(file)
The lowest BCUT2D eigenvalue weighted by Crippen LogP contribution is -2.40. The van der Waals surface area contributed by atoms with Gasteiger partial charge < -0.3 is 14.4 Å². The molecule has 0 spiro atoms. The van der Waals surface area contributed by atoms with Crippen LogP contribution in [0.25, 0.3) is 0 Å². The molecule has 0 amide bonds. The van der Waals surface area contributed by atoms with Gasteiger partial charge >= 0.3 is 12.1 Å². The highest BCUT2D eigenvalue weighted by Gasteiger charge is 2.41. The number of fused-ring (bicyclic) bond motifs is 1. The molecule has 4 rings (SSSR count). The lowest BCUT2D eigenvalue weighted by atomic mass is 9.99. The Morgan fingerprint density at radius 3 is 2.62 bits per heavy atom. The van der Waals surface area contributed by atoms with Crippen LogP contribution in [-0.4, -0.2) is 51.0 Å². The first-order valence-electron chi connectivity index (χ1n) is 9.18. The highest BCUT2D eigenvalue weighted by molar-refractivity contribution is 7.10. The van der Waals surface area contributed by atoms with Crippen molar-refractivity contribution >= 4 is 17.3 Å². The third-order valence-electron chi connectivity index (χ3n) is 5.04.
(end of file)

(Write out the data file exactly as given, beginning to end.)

The lowest BCUT2D eigenvalue weighted by Crippen LogP contribution is -2.40. The van der Waals surface area contributed by atoms with Gasteiger partial charge < -0.3 is 14.4 Å². The molecule has 0 spiro atoms. The van der Waals surface area contributed by atoms with Crippen LogP contribution in [0.25, 0.3) is 0 Å². The molecule has 0 amide bonds. The van der Waals surface area contributed by atoms with Gasteiger partial charge >= 0.3 is 12.1 Å². The highest BCUT2D eigenvalue weighted by Gasteiger charge is 2.41. The number of fused-ring (bicyclic) bond motifs is 1. The molecule has 4 rings (SSSR count). The lowest BCUT2D eigenvalue weighted by atomic mass is 9.99. The Morgan fingerprint density at radius 3 is 2.62 bits per heavy atom. The van der Waals surface area contributed by atoms with Crippen LogP contribution in [-0.4, -0.2) is 51.0 Å². The first-order valence-electron chi connectivity index (χ1n) is 9.18. The highest BCUT2D eigenvalue weighted by molar-refractivity contribution is 7.10. The van der Waals surface area contributed by atoms with Crippen molar-refractivity contribution >= 4 is 17.3 Å². The third-order valence-electron chi connectivity index (χ3n) is 5.04.